about the author
Martin Penner, a former journalist, has worked for WFP since 2008.
The launch of a school feeding programme in a poor district of Western Nepal has successfully channeled nutritious food to families struggling with high food prices while at the same time raised the number of students -- especially girls – getting primary education.
SALYAN – It is spring time and the children of Shiva Primary School sit in the compound attending outdoor classes. Over 160 pupils come from villages around and some walk up to 10 kilometers every day in order to be there.
WFP started its school feeding programme here in November 2008, distributing food to all children during lunch break. In January, it also started to distribute two liters of cooking oil each month to girl students who attend classes at least 80 percent of the time.
“The programme has become an incentive for children to come to school as they receive nutritious meal each day which improves their concentration,” says the head teacher, Bhakta Bahadur Shahi.
More girls at school
But the remarkable thing -- in a community where girls are often kept at home to do household chores and parents rather send their sons to school -- is the effect of school feeding on the number of girls making the daily trip.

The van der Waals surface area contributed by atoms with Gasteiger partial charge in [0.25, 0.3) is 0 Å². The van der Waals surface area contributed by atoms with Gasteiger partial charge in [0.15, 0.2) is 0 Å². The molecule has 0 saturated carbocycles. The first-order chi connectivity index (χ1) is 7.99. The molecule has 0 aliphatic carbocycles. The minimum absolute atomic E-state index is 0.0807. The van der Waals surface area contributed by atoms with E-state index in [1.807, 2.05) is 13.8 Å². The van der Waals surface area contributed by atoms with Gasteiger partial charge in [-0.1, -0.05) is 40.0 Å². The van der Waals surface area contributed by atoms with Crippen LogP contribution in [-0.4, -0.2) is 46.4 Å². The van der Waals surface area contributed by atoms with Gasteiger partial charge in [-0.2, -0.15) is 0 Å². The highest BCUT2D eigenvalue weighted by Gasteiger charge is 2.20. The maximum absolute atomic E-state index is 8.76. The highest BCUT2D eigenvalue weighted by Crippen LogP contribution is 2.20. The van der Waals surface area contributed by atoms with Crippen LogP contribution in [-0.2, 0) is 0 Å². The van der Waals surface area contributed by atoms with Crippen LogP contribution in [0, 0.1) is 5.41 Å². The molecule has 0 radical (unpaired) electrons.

“There are more girls than boys in the school,” the head teacher says.
The programme is a lifeline for families in Salyan. It is one of the poorest districts of Nepal and was caught up in a decade of conflict between government forces and armed insurgents.
Most of the students’ families face economic difficulties. A lack of jobs makes it difficult for parents to find alternative sources of income when recurring droughts devastate harvests. Meanwhile, prices for key food commodities have increased in the past 18 months by 20 to 40 percent. Children have to skip a meal or reduce their food intake.
Eight-year-old Sunita clutches her mother’s saree and says: “It is better to attend school. At least we get oil, and that way I’m helping at home, when father is away”.
Her mother, Ganga, is also happy. “At times like this, when prices for cooking oil have increased from 90 Rupees to 150 Rupees per liter, the oil Sunita brings helps me save money for things like medicine.”
Nepal has already seen a remarkable increase in primary school attendance over the years, with an 84 percent attendance of girls since the 1980s. This is line with the Millennium Development Goal to achieve universal primary education. Programmes such as school feeding contribute to this and other MDGs.